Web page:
The way of the Cross -- Jesus' way of life -- calls us to let go of that. Jesus' way calls us to be honest about the power we have -- both the worldly power we've got because of our skin color, our gender, our social class, our education, our birth in the most powerful nation in the world, and the spiritual power we have as a community upon which God has breathed the Spirit -- and then to let all of that pour out -- “let justice roll down like waters, and righteousness like an ever-flowing stream” (Amos 5:24) -- to empower the poor.

We are called not only to make sure that the most marginalized have a place at the table, but also to recognize whose table it is. The table around which we gather belongs to Jesus the Christ, who saw, as Peter in this Sunday's gospel did not, that true power is made perfect in self-giving love, that the way of abundant life leads to the Cross. And the symbol of humanity's brokenness, of power corrupted to become domination, becomes a sign of peace, and freedom, and life.

Thanks be to God!

March 9, 2006 in Genesis, Jesus' Hard Sayings, Lent, Mark, Romans, The Cross, Year B | Permalink | Comments (3) | TrackBack

First Sunday in Lent, Year B

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Genesis 9:8-17
- link to NRSV text
1 Peter 3:18-22 - link to NRSV text
Mark 1:9-13
- link to NRSV text

“In those days Jesus came from Nazareth of Galilee and was baptized by John in the Jordan.”

It sounds fairly dry and matter-of-fact, doesn't it? But there's a lot going on between the lines. Jesus' home and family are in Nazareth of Galilee, and Jesus isn't. This isn't 21st-century white and middle-class America, when adults are expected to leave home to go to college, travel if they can afford it, and find their way in the world alone. It's first-century Palestine, and the decent thing for Jesus to do, by conventional standards would be for him to stay in Nazareth and look after his mother (and his father, if he's alive -- the gospels' silence about Joseph after Jesus' childhood suggests to some that he may have died) until they died, and to make sure they got an honorable burial. That would be the decent thing for a son to do.

The normal thing for a man to do in Jesus' culture, especially for a spiritual leader, would be to stay in Nazareth, marry, and have children -- preferably including at least one son to carry on the family name. That's true even more within most branches of first-century Judaism, in which “be fruitful and multiply” was seen as a binding command from God, not a vague expression of good wishes.

But Jesus didn't do either of those things. Had he married and had children (as the FICTIONAL book The Da Vinci Code suggests), his disciples would have been shouting that from the rooftops, not trying to conceal it -- “Our guy WAS a real man and a good Jew!” But his followers didn't say that, and the best historical explanation for that is that, embarrassing as it was to say that Jesus died having never married or had children, there was just no escaping the fact.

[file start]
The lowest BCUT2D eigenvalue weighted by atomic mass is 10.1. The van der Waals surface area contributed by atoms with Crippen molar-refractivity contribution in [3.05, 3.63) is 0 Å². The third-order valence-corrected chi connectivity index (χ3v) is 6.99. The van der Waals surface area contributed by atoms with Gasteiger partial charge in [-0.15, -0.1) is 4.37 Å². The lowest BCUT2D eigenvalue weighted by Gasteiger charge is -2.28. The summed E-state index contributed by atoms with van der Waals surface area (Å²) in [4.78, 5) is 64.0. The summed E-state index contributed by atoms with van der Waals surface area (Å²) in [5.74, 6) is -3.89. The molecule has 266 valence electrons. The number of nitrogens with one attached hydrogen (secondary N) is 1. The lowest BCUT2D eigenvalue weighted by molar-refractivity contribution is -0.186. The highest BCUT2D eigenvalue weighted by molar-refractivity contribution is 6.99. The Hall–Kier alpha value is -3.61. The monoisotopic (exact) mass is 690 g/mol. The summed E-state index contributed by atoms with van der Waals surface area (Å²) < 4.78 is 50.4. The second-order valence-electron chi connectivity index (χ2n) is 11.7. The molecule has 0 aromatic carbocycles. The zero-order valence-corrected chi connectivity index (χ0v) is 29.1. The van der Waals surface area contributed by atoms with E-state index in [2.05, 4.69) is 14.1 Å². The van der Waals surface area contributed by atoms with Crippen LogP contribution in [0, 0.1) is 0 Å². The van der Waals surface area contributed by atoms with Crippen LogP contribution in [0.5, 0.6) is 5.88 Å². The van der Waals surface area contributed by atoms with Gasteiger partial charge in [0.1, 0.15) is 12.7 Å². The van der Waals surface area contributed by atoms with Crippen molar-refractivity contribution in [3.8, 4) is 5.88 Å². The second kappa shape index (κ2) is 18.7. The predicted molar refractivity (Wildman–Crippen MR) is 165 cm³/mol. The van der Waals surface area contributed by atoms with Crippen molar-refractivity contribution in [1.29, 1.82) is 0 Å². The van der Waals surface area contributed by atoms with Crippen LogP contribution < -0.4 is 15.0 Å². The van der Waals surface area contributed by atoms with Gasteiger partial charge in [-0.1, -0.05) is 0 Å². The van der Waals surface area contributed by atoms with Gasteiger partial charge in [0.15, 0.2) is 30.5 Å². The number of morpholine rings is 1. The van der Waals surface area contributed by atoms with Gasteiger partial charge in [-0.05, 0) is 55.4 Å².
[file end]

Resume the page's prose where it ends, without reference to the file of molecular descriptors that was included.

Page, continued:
Jesus came from Nazareth of Galilee and was baptized by John in the Jordan. Jesus left his home -- abandoned his family, they would say in the village -- on a spiritual quest.

We have now entered the desert of Lent on a spiritual quest of our own. Lent often gets turned into a very domesticated kind of pious self-improvement; I give up something that most respectable people think is a good thing to give up, at least for a time -- chocolate, beer, swearing, or somesuch -- drop a few pounds and maybe look a little more like what our culture thinks of as 'good,' and other than the purple on the altar Sunday mornings, hardly notice the difference. But if I want to experience this quest fully, I need to note for myself the ways in which the quest we're on for these forty days is NOT tame or respectable. Jesus left his family and entered a desert with wild beasts and angels (and I don't know about you, but I suspect that the reason that the first thing out of an angel's mouth is “don't be afraid!” is that angels are often at least as terrifying as wild beasts), and we are striving to follow him.

That sounds lonely as well as terrifying. How on earth could we do it? Why on earth would we do it?

I think that this Sunday's gospel provides a clue. Jesus enters that desert as a man who is discovering his Baptismal identity, taking it in fully and acting on what he hears from God in Baptism. Jesus has no family where he is -- but in Baptism, God calls Jesus his beloved son, and Jesus hears God say, “with you I am well pleased.”

That means that Jesus has a family. His family by blood is going to come after him to drag him home as a crazy man who's bringing shaming the family name (Mark 2:21), but in Baptism, Jesus has mother and sisters and brothers in whoever does God's will (Mark 3:32-35). Jesus is leaving house and tools, but he will find shelter with others seeking God and God's reign. Jesus is not alone on his journey, and neither are we.